Tom Sutcliffe from The Independent was also more positive saying: "They're both talented comic actors (Corden, in particular, did a note-perfect piss-take of Ricky Gervais, scene-stealing shamelessly as he performed in a remake of The Karate Kid), so where there were dips, it was usually the result of material rather than delivery. And, though it would be ridiculously early to write it off, it was worrying that their opener should have been so reliant on material that struck you as a bit end-of-term-revue in character. Corden's naked body was treated as a kind of get-out-jail-free card, with no less than three sketches in which he got his kit off and at least one more in which the only gag derived from his obesity."[9]

Overnight ratings for the second episode were down 136,000 from the first show;[10] the third episode attracted 502,000 viewers — down 305,000 from the first episode and 179,000 from the second.[11] The fourth episode went up in the ratings, attracting 650,000 viewers, with a 4.5% share of the audience,[12] but the fifth saw a substantial decrease with just 392,000 viewers.[13] The final episode drew a "disappointing" 434,000 viewers. However, despite the fall, it managed more than almost all other shows on digital channels with that slot.[1]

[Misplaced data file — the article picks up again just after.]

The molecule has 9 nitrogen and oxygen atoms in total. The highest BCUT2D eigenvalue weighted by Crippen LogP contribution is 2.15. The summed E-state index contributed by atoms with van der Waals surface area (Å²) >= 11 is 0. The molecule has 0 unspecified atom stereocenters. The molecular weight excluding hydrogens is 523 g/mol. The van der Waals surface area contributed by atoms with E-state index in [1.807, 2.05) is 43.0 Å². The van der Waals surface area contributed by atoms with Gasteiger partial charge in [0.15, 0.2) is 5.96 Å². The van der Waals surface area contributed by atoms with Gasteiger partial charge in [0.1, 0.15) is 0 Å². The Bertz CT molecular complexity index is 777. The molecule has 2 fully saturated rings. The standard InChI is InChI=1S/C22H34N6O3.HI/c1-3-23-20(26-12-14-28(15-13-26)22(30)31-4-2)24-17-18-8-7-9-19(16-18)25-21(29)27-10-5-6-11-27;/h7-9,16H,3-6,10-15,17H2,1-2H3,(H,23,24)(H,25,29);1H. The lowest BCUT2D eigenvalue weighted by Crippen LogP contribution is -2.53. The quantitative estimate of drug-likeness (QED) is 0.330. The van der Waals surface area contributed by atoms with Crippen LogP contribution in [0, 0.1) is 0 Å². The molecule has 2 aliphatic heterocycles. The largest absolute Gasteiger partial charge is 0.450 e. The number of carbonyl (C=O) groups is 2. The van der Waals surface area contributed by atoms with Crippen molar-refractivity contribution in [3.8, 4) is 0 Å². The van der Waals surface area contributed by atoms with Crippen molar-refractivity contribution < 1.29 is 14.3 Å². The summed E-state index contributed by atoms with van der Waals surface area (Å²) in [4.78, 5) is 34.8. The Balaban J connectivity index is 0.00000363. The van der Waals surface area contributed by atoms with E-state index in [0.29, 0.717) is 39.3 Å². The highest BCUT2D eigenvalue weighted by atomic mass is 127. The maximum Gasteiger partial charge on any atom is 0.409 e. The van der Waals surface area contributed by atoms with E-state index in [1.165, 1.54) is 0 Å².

In March 2010, Corden stated that the sketch show was a mistake.[14]

Pulled sketch[edit]

In the first episode of Horne & Corden, there was a sketch (developed by Horne and Corden themselves on the set of Gavin & Stacey) featuring two characters called Jonny and Lee Miller, a pair of West Country magicians whose dance routines are better than their magic. In the sketch, they try to "magic away" gun crime. However, the sketch was pulled from three repeats and was edited out of the edition on the BBC iPlayer because of the Winnenden school shooting, which occurred the day after the show was first broadcast; the BBC said in a statement: "Following the tragic events in Winnenden on Wednesday, a decision was taken to remove the final scene of episode one of Horne & Corden for all repeats, including iPlayer."[15] However, on 17 May repeat of the show the sketch was repeated and was on the iPlayer edit; the DVD release of the Show also includes the sketch.